NPA to bulk up, target gangs
Source: The Asahi Shimbun
Date: August 27, 2003
10,000 officers will be added to help restore public safety.
The National Police Agency, dogged by rising crime and a dwindling arrest rate, will add 10,000 officers to its force to crack down on terrorism, organized crime and foreign lawbreakers.
The NPA's emergency package of anti-crime measures, made public Tuesday, includes a new department to fight gangsters and the deployment of more officers to koban police boxes to tackle street crimes such as bag-snatching and trespassing, officials said.
The number of law enforcement officers will jump by 10,000 from fiscal 2004 to 2006, which comes on top of a similar ongoing increase from fiscal 2002 to 2004.
With the addition of 20,000 officers over the five years, the nation's police force will total 253,000 in fiscal 2006.
The security package represents the first major reorganization since 1994. It was put together after the number of criminal cases hit about 2.85 million in 2002, a postwar high for the seventh consecutive year.
At the same time, the rate of arrests and other crackdown measures has decreased.
The NPA has designated this year the start of a three-year campaign to recover public safety.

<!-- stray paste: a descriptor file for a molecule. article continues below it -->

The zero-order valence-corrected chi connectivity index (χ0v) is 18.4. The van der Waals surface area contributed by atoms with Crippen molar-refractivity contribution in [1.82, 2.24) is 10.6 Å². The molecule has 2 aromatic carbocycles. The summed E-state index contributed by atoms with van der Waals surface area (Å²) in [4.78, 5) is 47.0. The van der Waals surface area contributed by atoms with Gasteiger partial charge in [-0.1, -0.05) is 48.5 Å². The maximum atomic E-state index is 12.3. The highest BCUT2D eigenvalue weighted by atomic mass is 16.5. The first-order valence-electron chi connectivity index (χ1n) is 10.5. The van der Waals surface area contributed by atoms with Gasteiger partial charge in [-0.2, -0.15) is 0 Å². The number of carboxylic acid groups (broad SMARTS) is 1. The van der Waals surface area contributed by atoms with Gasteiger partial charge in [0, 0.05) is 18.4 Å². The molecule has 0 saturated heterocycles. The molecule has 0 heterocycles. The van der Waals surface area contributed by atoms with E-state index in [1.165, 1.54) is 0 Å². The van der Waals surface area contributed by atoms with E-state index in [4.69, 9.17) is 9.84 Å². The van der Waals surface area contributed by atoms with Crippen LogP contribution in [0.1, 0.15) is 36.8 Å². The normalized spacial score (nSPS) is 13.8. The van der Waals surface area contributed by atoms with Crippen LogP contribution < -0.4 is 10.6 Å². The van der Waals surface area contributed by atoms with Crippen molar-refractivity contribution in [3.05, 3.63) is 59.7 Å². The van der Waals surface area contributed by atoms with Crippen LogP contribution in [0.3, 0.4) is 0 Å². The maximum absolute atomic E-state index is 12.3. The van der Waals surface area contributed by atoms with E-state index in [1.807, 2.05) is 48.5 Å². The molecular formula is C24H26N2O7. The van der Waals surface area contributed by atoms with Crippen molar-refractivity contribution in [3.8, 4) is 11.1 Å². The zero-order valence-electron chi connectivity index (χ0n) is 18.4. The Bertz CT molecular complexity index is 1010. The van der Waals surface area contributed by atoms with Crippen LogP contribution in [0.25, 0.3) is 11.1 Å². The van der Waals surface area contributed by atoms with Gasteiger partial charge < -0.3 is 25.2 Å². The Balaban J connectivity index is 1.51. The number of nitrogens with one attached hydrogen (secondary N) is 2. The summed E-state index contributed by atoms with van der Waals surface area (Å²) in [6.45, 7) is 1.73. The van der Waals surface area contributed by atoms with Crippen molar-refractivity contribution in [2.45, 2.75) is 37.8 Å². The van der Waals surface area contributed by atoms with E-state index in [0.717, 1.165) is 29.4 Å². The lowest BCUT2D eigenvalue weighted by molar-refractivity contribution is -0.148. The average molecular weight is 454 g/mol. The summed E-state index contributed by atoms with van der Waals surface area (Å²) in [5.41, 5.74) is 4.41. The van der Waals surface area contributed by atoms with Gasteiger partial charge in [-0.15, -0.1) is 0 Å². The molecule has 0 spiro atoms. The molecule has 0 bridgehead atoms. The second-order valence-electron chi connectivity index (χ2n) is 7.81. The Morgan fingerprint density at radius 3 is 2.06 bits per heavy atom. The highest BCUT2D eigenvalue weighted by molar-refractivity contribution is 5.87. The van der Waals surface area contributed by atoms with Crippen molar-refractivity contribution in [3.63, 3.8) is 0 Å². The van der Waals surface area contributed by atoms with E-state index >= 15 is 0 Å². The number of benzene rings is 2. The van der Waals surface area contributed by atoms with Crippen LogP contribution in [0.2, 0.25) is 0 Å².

As an anti-terrorism measure, the NPA will set up a special task force on international terrorism, bringing together specialists on explosives and hostage negotiations.
It will also reorganize its sections next fiscal year so one unified entity will deal with yakuza gangsters, foreign criminals and gun and drug control.
Under the current system, the criminal investigation bureau is in charge of gang affairs, the international department deals with crimes by foreign nationals in Japan and the community safety bureau is assigned to control firearms and illegal drugs.
The reorganization will exclude Tokyo's Metropolitan Police Department and forces in some other urban areas that already have special task forces to fight organized crime, according to NPA officials.
The NPA will also set up a section to deal with cyber crime.
Other steps in the package call for an increase in street lights that allow the public to make emergency calls to police, revisions of an anti-gang law to hold yakuza leaders accountable for the actions of their minions, and an increase in detention facilities.
Original article at: http://www.asahi.com/english
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